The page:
My Bookshelf

Welcome to a cross-section of my library. The books listed below are handpicked amongst hundreds. The main criteria for inclusion in the list are books that I reach for time and time again. I may add an “expanded” section in the future for books that I found immensely useful on the first or second readthrough but not necessarily a permanent fixture on my desk. There are many good books and this list may rotate as the seasons change.

The links attached to the picture in the first column of the table are monetized through the Amazon associates program. I own and have read each of the books listed and wholeheartedly recommend each one. I don’t make much money from this at all (if I’m lucky, it will cover the costs of the domain), but if you are interested in any of the books, you’re welcome to click the affiliate link to support my writing. If you don’t want to click the affiliate link, I’ve also included a non-affiliate link after each one.


Book Description
Abstract Algebra by Dummit & Foote is probably the most widely used undergraduate textbook on the subject of abstract algebra. Non-affiliate link
Ideals, Varieties, and Algorithms is a super practical introduction to concepts in algebraic geometry with interesting applications to computational geometric proofs, robotics, and more. Non-affiliate link
Mathematical Physics covers a number of useful topics that are honestly pretty relevant to graphics engineering. Namely, it covers aliasing, fourier transforms, bessel functions, and interesting numerical methods (ODEs, PDEs, Frobenius series among others). Non-affiliate link
Mathematical Methods for Physics and Engineering is another great applied math text with a lot of useful material for engineers in general. Non-affiliate link
If you've been away from math for a long time and want to brush up, Concrete Mathematics by Graham, Knuth, and Patashnik is a pretty good place to resume your studies. Non-affiliate link
Numerical Methods for Scientists and Engineers is the most "programming" oriented text in the math section but it covers a number of important topics like floating point precision, error propagation, optimization theory, and more. It is extremely inexpensive and will pay for itself many times over. Not to mention, it's written by the Richard Hamming (RIP, inventor of the Hamming code, winner of the 1968 Turing Award, amongst other things). Non-affiliate link


Book Description
C++ Primer was the main book I picked up when I learned C++ and after comparing a number of titles, I think it is among the best. I still use it from time to time as a handy reference. Non-affiliate link
Even if you predominantly use OO languages, I think an appreciation for functional programming is important, hence this recommendation. Non-affiliate link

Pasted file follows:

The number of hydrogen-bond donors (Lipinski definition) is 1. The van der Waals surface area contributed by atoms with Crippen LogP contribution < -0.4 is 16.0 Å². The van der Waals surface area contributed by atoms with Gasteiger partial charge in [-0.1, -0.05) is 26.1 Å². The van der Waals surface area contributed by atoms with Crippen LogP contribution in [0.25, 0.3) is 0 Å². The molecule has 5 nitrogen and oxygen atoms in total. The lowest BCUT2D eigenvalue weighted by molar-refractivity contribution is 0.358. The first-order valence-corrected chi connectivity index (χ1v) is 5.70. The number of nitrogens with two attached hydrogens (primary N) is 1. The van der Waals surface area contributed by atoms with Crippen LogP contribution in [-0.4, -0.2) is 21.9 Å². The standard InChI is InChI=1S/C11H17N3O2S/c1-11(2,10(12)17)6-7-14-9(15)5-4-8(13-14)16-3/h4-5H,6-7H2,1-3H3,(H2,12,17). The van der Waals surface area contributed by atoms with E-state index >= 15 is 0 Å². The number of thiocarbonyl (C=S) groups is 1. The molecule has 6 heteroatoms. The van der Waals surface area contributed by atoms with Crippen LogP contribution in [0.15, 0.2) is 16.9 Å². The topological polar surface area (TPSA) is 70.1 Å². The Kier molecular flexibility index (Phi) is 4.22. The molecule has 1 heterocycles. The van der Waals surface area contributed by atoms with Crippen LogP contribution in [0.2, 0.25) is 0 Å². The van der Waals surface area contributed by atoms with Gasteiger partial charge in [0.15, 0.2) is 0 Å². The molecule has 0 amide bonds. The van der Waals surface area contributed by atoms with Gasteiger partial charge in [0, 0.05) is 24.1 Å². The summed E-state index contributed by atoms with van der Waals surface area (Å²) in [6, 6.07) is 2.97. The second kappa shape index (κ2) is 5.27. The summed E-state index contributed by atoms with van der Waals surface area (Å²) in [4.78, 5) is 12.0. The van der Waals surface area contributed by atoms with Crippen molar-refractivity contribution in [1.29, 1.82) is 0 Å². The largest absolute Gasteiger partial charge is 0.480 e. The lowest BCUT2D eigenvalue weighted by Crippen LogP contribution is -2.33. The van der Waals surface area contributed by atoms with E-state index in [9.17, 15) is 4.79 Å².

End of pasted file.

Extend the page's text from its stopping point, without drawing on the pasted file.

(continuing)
If you so much as touch a POSIX socket, you'll likely want UNIX Network Programming on your shelf somewhere. Non-affiliate link
Print issues notwithstanding, Realtime Rendering has been a staple for graphics engineers for as long as I can remember. Non-affiliate link
Extremely celebrated work and deservedly so. The book is extremely easy to follow and actually have usable code by the end that implements a pretty robust physically based path tracer. Non-affiliate link
Collision Detection and fast spatial culling is highly relevant even if you aren't a physics simulation programmer. This book sets the bar for covering this material. Non-affiliate link
Even if you aren't an active machine learning practitioner, I think the prevalance of neural nets is too great to explore, and implementing your own is a fantastic exercise. Deep Learning by Goodfellow, Bengio, and Courville is pretty much what you want to get started. Non-affiliate link
This series from Knuth has a reputation for being a set of books that sits on a shelf and never actually gets read. I don't know why! Frankly, it is a brilliant exposition that straddles the line between providing useful context and examples. It is worth it for the problems alone (just make sure you actually attempt to solve them). Non-affiliate link


Book Description
Art of Electronics by Horowitz and Hill is a household name amongst electrical engineers and digital designers for good reason. Even if you already own the second edition, I think the third edition is well worth the investment as well. Non-affiliate link
I've read and re-read Digital Design and Computer Architecture a number of times and it easily makes the short list. I wholeheartedly recommend it for programmers that need to do low-level code, even if you aren't a chip designer. Non-affiliate link
Floyd's Digital Fundamentals is another great standard text for digital logic and design. This text to me is slightly more general/fundamental than the text above and while there is some overlap, I appreciated having it on my shelf. Non-affiliate link
If you've been programming FPGAs for a while and want to see how the "big dogs" do it, Advanced FPGA Design: Architecture, Implementation, and Optimization is a great text for that. Non-affiliate link
Programming FPGAs is a much more approachable miniature book for people looking to get started with FPGA programming (this is what I used to start learning). I wouldn't say that it gets as much use now that I'm familiar with the topic, but I've spent enough hours with it that I think it warrants inclusion here. Non-affiliate link